§ The Minister of Health (Mr. Kenneth Robinson)
Mr. Speaker, I will, with permission, make a statement about the hospital building programme in England and Wales.
When the original Hospital Plan was published in 1962 it received a measure of support from both sides of the House, but it soon became apparent that the individual hospital schemes which comprised the plan had been imprecisely defined and costed. The resources originally thought necessary for the development of the plan were found to be far from sufficient for all these schemes to be undertaken.
In the two succeeding annul revisions of the plan, despite a substantial increase on each occasion in the aggregate sum assumed for the decade in question, deferment on a considerable scale of schemes in the original programme has, I know, led to frustration and disappointment among hospital authorities and to some extent among the public at large.
The position in the coming financial year is no less difficult. To enable a start to be made on developments which are ready and scheduled to start in 1965–66 will involve a total capital expenditure of about £5 million over and above the allocation earlier envisaged for that year by the previous Government. In order to avoid the postponement of much needed new hospitals we have accordingly decided to provide for a special extra capital allocation to hospital boards for 1965–66 of 41 a further £5 million in aggregate, making a total of £68 million. I am now reviewing the future hospital building programme with three objectives in view.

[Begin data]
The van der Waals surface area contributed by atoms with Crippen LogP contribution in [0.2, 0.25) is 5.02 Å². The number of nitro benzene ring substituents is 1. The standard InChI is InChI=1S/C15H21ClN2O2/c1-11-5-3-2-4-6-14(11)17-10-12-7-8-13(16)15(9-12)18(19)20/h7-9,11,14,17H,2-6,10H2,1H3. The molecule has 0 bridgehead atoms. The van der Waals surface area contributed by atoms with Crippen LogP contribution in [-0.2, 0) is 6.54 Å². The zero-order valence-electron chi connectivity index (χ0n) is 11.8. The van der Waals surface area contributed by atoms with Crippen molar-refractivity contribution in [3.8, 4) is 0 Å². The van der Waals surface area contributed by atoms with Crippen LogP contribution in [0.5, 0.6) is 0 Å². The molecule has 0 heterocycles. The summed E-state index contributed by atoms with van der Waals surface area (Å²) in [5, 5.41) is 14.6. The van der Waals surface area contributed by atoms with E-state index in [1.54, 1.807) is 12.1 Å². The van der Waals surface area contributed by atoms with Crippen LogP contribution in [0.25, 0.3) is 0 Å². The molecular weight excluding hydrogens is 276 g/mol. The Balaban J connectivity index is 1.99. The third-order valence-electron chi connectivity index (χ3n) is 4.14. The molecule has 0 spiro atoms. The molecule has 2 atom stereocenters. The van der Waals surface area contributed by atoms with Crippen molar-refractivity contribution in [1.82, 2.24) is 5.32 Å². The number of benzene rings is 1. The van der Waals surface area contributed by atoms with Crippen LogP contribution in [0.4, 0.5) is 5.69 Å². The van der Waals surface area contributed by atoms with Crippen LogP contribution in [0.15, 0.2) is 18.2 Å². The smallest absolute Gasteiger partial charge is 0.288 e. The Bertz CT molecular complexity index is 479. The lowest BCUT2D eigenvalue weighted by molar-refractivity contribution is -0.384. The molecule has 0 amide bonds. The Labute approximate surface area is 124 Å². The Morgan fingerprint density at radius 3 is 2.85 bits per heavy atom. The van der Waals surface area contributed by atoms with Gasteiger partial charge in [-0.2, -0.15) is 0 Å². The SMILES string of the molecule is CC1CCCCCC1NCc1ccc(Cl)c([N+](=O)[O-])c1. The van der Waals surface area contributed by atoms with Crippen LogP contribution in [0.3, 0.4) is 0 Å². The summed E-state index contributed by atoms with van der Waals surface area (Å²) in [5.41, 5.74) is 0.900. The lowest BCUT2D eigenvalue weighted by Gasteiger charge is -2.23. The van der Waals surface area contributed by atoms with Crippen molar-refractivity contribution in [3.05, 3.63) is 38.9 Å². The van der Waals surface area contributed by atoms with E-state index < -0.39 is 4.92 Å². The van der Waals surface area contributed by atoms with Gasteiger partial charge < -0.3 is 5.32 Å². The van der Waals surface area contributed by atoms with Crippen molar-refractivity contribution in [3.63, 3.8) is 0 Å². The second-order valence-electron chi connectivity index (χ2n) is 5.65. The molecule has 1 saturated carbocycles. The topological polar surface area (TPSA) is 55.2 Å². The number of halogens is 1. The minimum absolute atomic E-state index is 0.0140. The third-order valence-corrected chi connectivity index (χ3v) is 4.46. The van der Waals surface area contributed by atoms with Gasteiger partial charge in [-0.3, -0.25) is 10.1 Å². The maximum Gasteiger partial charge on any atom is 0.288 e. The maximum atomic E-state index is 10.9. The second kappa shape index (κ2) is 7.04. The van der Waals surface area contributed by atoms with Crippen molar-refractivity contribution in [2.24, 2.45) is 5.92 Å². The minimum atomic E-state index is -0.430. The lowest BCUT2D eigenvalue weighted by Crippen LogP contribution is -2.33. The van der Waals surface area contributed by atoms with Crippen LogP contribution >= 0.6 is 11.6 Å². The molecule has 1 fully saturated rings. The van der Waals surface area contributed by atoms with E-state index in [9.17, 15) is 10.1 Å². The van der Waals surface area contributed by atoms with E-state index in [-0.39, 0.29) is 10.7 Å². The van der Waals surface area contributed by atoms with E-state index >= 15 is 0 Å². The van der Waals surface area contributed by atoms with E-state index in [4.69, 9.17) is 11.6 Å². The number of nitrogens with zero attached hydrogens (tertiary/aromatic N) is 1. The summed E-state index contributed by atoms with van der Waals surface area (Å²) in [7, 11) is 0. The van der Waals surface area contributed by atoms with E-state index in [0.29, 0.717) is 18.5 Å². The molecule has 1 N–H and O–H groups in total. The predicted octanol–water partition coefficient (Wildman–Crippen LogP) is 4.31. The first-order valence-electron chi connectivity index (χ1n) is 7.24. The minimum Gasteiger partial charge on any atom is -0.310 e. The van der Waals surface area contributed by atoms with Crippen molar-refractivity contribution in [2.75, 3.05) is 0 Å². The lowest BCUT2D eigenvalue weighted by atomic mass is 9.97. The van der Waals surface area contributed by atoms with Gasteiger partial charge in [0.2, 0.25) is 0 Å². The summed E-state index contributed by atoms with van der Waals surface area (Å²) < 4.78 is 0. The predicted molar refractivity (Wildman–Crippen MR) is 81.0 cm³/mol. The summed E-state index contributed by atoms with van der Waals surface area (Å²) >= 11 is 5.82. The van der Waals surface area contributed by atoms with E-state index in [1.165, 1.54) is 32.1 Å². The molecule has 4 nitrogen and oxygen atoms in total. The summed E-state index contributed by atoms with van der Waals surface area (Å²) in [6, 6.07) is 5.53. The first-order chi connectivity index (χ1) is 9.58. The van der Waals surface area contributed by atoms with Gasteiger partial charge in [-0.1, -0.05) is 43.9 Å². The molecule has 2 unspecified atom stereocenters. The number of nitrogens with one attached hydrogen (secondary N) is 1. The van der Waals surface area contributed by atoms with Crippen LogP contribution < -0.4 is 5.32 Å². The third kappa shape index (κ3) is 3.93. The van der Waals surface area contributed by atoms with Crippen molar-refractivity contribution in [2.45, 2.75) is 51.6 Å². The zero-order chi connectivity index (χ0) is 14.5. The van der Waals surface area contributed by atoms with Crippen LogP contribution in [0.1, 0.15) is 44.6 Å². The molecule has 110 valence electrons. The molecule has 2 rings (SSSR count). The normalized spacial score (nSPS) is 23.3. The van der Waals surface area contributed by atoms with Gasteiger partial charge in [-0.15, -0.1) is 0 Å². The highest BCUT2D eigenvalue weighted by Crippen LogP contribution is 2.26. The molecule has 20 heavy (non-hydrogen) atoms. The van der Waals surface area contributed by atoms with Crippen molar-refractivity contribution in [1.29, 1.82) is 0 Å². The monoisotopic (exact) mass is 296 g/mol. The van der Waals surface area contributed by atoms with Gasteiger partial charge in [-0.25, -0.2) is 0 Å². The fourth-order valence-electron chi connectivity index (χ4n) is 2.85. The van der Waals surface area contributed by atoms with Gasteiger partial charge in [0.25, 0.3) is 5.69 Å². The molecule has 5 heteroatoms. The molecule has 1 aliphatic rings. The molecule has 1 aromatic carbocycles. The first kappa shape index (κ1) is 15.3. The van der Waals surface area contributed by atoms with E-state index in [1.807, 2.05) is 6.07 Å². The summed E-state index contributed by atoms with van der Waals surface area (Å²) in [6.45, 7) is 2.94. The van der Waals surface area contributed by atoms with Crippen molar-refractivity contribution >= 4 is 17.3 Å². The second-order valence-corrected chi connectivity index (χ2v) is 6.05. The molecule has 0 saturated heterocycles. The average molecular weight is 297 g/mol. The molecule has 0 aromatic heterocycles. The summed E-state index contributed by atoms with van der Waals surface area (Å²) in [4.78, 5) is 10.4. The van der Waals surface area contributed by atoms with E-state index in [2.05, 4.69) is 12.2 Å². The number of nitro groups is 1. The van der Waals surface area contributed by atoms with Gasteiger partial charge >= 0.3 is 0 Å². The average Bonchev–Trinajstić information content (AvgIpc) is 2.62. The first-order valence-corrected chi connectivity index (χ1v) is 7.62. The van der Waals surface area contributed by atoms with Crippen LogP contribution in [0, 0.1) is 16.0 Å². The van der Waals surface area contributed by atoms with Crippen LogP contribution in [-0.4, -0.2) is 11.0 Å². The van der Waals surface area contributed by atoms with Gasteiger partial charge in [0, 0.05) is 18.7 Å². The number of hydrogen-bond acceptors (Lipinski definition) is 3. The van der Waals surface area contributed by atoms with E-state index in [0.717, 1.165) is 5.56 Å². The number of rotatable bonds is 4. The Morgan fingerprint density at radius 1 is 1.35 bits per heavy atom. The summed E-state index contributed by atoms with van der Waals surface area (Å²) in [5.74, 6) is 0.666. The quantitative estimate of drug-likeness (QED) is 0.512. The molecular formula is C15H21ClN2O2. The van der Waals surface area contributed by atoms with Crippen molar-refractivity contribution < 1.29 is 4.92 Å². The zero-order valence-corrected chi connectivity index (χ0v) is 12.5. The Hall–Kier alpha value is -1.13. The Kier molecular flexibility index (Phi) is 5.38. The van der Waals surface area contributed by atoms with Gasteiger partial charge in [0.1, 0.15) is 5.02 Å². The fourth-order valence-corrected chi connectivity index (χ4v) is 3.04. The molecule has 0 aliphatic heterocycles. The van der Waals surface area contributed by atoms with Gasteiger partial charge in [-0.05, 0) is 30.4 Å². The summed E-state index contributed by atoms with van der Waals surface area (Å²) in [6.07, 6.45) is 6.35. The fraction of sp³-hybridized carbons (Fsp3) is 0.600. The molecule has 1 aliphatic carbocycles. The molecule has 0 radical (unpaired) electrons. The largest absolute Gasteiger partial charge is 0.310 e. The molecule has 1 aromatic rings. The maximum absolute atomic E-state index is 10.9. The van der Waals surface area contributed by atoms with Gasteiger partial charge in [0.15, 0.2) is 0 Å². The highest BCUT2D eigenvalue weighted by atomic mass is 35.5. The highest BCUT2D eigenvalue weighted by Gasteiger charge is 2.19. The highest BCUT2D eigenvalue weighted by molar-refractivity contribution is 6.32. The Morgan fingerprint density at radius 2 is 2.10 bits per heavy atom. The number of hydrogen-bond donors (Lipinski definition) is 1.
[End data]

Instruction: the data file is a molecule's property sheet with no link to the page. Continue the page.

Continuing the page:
First, I have to look still more closely at the content and estimated cost of each project in order that the total programme can be more realistically matched with the resources that are likely to be available.
Secondly, I shall be asking hospital boards to examine, and where necessary, to adjust the priorities within their programmes; in particular, we must be satisfied that the needs of geriatric and psychiatric patients are properly weighed against other needs.
Thirdly, I propose to give special attention to the co-ordinated planning of hospital, local health and welfare and general medical services and I shall be considering with the various health authorities how this can best be furthered. I am hoping that in the first instance we can work out together comprehensive plans in a limited number of suitable areas.
It is important that the various authorities responsible for the services should have enough time to consider and work out their plans. I do not, therefore, intend to publish my revision of the Hospital Plan this spring as was done in 1963 and 1964.
It is, however, essential that the momentum of the hospital building programme is not lost by reason of the radical review I am undertaking, and I have no intention of allowing the review to interrupt the progress of new schemes whose preparation is well advanced and which are planned to start within the near future. Subject to the necessary resources being available, I shall expect those to proceed according to the programmes provisionally agreed between my Department and hospital boards.